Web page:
According to the printer giant, HP, printing more will help save the environment. In fact, Enrique Lores, president of the company’s printing business told journalists that printing is a “very environmentally friendly technology.” Lores claims that the paper they use to print is not coming from the forest in the Amazon, but it comes from the trees that were planted to become paper.
This way of thinking looks at using more paper in a very generic sense, in that using more paper requires planting more trees, and this leads to more carbon dioxide being absorbed in the air. This is a concept known as sustainable forestry.
If we want to see more trees on the planet, then what we need to do is print more. The Forest Stewardship Council (FSC), which certifies the sustainability of forests where HP and other large corporations source wood, has increased support among industry groups. They also have support from Greenpeace. In order to meet the required FSC criteria, forest managers must show that their land is ecologically sound and that it complies with conservation laws, and other such regulations.
Certified Sustainable forests:
However, some point to the inherent flaws in the practice of voluntarily certifying a forest as sustainable. FSC’s very own co-founder, Simon Counsell has described the organization’s certifications as meaningless and corrupted by bad inspectors and government officials with personal agendas.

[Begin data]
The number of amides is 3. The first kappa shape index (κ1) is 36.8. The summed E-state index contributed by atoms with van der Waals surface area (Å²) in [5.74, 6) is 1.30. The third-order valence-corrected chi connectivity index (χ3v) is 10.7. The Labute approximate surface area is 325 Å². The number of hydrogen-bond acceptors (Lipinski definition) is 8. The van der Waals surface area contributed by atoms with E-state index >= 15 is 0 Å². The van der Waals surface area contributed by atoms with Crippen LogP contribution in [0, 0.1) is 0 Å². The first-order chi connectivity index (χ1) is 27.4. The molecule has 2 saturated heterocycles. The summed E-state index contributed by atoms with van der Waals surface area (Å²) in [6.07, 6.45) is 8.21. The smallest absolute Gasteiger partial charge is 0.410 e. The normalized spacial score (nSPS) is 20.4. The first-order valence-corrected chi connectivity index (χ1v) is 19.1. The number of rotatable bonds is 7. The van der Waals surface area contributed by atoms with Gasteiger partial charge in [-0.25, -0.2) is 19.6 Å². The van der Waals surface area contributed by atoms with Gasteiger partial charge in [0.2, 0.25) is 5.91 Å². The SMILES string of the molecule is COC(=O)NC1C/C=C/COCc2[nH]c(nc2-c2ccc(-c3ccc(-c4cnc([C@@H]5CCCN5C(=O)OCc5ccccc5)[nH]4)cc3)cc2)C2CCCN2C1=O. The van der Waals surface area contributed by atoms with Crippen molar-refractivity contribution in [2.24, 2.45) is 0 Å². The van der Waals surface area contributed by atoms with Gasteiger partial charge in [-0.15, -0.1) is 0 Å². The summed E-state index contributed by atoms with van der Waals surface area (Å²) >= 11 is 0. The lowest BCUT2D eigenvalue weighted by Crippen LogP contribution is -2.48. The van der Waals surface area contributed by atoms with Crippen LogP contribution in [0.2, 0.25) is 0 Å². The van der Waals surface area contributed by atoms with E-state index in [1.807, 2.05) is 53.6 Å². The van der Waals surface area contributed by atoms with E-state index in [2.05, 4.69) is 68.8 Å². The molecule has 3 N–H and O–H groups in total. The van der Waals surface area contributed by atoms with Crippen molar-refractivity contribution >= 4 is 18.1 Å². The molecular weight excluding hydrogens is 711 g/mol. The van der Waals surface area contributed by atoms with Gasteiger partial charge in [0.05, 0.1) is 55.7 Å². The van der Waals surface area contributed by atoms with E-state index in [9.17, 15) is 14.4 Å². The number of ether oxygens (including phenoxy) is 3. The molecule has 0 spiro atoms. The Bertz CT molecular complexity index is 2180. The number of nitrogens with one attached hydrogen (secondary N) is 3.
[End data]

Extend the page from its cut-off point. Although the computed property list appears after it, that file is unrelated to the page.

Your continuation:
He argues that the best way to stop trees is to stop printing, and thinks there should be a stronger regulation of how forests are used so that the supply of wood products is restricted. This will increase the price of wood based products and people will choose to waste less.
HP is also looking to recycle ink cartridges, and has a new project to buy plastic from discarded bottles in Haiti. The company will help provide education and job training to children who look for recyclable bottles at the landfill near the Haitian capital of Port-Au-Prince.
Current Culture of Printing:
The technological era has driven down the demand for print and ink. Schools are using electronic versions of text to facilitate learning, as well as more tactile practical aids. Apps are able to serve as ink on paper, so the culture of printing has greatly shifted from necessity to option. But HP’s print business has seen growth for the first time since 2011. They are heavily investing in products like smartphone-sized sprocket printer to print out Instagram photos on the go, and other consumer products.